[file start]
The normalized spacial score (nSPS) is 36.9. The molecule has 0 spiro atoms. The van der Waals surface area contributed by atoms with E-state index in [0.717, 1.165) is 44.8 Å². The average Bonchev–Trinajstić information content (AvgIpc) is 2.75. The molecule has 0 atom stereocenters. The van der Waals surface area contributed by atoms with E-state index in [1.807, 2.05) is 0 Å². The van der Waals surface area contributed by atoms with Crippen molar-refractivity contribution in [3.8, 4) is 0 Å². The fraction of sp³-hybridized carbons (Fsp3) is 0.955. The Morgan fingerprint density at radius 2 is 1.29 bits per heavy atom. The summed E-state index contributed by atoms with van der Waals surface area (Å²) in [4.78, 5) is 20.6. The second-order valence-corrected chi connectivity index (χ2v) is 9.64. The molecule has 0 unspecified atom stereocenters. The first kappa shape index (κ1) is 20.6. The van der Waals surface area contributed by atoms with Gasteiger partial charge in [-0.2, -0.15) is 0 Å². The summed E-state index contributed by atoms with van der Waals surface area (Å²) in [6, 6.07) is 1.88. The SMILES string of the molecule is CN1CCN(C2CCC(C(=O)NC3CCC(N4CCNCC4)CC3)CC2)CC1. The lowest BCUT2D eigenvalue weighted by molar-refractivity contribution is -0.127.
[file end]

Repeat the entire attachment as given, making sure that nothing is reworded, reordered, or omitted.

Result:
The normalized spacial score (nSPS) is 36.9. The molecule has 0 spiro atoms. The van der Waals surface area contributed by atoms with E-state index in [0.717, 1.165) is 44.8 Å². The average Bonchev–Trinajstić information content (AvgIpc) is 2.75. The molecule has 0 atom stereocenters. The van der Waals surface area contributed by atoms with E-state index in [1.807, 2.05) is 0 Å². The van der Waals surface area contributed by atoms with Crippen molar-refractivity contribution in [3.8, 4) is 0 Å². The fraction of sp³-hybridized carbons (Fsp3) is 0.955. The Morgan fingerprint density at radius 2 is 1.29 bits per heavy atom. The summed E-state index contributed by atoms with van der Waals surface area (Å²) in [4.78, 5) is 20.6. The second-order valence-corrected chi connectivity index (χ2v) is 9.64. The molecule has 0 unspecified atom stereocenters. The first kappa shape index (κ1) is 20.6. The van der Waals surface area contributed by atoms with Gasteiger partial charge in [-0.2, -0.15) is 0 Å². The summed E-state index contributed by atoms with van der Waals surface area (Å²) in [6, 6.07) is 1.88. The SMILES string of the molecule is CN1CCN(C2CCC(C(=O)NC3CCC(N4CCNCC4)CC3)CC2)CC1. The lowest BCUT2D eigenvalue weighted by molar-refractivity contribution is -0.127.